Malcolm seems extremely uncomfortable when they bring up this observation. He takes a very long time to answer and then simply replies to their questions with, “I don’t recall.” It’s actually horrible to see him at a loss for words and completely backed into a corner like this. The real tragedy is that he did this to himself with his own hubris. By showing off the photo, he called the panel’s attention to it and they found the damning numbers.

Nicola takes the stand next and the panel asks her about her sudden fall from power. They read off all of the bad press she received and it’s quite sad to see how dejected these stories made her. Since Malcolm already admitted to engineering the leak of Nicola’s “quiet batpeople” notes, it’s quite possible that he engineered all of this bad press to try and push her out earlier. The panel seems to be reading these stories out in the hopes that Nicola, too, will implicate Malcolm. But she doesn’t. For some reason, she doesn’t bring up his name. Whether this is out of fear of retaliation or something else, we don’t know.

Nicola’s testimony is interrupted because those in the audience of the inquiry begin to receive messages on their phones and leave their seats. Lord Goolding then declares a recess of the inquiry due to developing events, though we never hear what they are. I can’t help but feel that the developing events are the result of Malcolm leaking some more information somewhere and it’s just more salt in Nicola’s wound that his timing interrupts her chance to give a statement.

Terri and Robyn take the stand next and Robyn is incredibly candid with the answers she gives the panel. Robyn says that she has experienced bullying in her time at DoSAC and that she considers Malcolm to be the big bully. Terri says that the leaked email could not have been leaked by her because it came from her computer and that’s not how it’s done. But, when asked, she can’t seem to tell them how it is done. It’s also revealed here that a story has been circulated about the female panelist in the inquiry and it’s not hard to imagine Malcolm Tucker at work in that handy distraction.

Next up is Ollie, who is his usual cheeky self with the panelists. They ask him if Malcolm is an intimidating presence and Ollie says that he certainly isn’t intimidated by him. The panel then reads off some of what Malcolm has said about Ollie and Ollie simply says it was banter. Ollie also says that he was in the hospital at the time of the leak, so it couldn’t have been him (though we know he was quite instrumental in the leak). Before he goes, Ollie blurts out Glen’s name as the leaker of the email and it’s rather stunning how quick he was to sell out a man he worked with for so long.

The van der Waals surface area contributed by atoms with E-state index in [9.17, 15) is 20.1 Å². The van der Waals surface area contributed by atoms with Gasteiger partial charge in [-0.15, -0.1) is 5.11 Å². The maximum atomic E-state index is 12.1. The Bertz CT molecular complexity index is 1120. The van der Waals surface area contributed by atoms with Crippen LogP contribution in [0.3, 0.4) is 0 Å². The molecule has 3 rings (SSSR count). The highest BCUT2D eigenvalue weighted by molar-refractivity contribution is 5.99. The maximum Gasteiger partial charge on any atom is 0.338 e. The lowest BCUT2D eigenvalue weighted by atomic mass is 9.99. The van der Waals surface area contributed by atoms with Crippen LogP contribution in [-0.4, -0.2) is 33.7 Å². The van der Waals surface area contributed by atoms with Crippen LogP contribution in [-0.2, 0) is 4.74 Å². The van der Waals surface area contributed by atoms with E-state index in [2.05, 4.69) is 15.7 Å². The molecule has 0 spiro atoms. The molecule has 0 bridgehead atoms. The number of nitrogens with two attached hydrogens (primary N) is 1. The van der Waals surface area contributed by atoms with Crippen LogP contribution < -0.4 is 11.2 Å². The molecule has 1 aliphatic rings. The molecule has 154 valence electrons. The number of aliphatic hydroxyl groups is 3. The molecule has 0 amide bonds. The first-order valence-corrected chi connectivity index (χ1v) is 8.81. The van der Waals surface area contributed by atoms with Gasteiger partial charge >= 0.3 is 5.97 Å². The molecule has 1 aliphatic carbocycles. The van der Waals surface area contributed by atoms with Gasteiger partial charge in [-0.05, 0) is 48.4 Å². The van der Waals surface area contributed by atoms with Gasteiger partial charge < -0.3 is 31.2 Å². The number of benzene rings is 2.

Glen takes the stand next and he does not admit to leaking the email. What he does do is completely discredit Ollie’s accusation by saying he is self-serving and atrocious. Surprisingly, Glen operates very well in front of the inquiry.

Finally, Malcolm returns once more and seems a bit miffed that he keeps being called back. This time, he is harsher with the panelists and it’s clear that he’s being backed into a corner. We’ve seen him lash out like this before when he’s attacked or threatened. In this instance, he tries to say that the whole panel are victims of leaking and so they should recuse themselves because they are prejudiced. He says that everyone in the room has bent the rules a bit to get where they are now because that’s how things work.

The panel asks him once again how he obtained Mr. Tickell’s NHS number. Malcolm is visibly quite fed up with this whole thing and says he can’t recall. Malcolm then gives an amazing speech about leaking, saying they’re just using him as a scapegoat because they can’t “arrest a landmass or cuff a country,” so they’re laying it all at his feet. He blames the political class, who has deviated from morality and now only relies on popularity and he’s right, isn’t he? The politicians are the ones who gave him his marching orders. As his testimony comes to a close, the panel asks if he’s finished. Malcolm replies, “I’m finished anyway. You didn’t finish me.”

Malcolm is a truly tragic character in the face of this inquiry. On one hand, he’s done this to himself. He has spread his name around as the one to be afraid of and now it’s coming back to bite him as they all call him a bully. But on the other hand, wasn’t he just doing his job? It’s his job to man all the wheels at once and clamp down on any shit that threatens to develop into a storm, and he was very good at his job. Now, when he’s faced with actual consequences for this culture of leaking and bullying that has been ingrained in him for so long, Malcolm just seems tired of it all, as evidenced by his final line in the episode.

This episode was completely stunning and was, actually, more a master work of drama than the usual political comedy. Peter Capaldi gave a heartbreaking and powerful performance as Malcolm Tucker. The whole cast deserves a lot of credit for their performances because, as was revealed in an article earlier this week, they were purposely not given a chance to rehearse for this tense episode. Next week we see the conclusion of the season and, if the show creator’s comments are any indication, the conclusion of the show completely.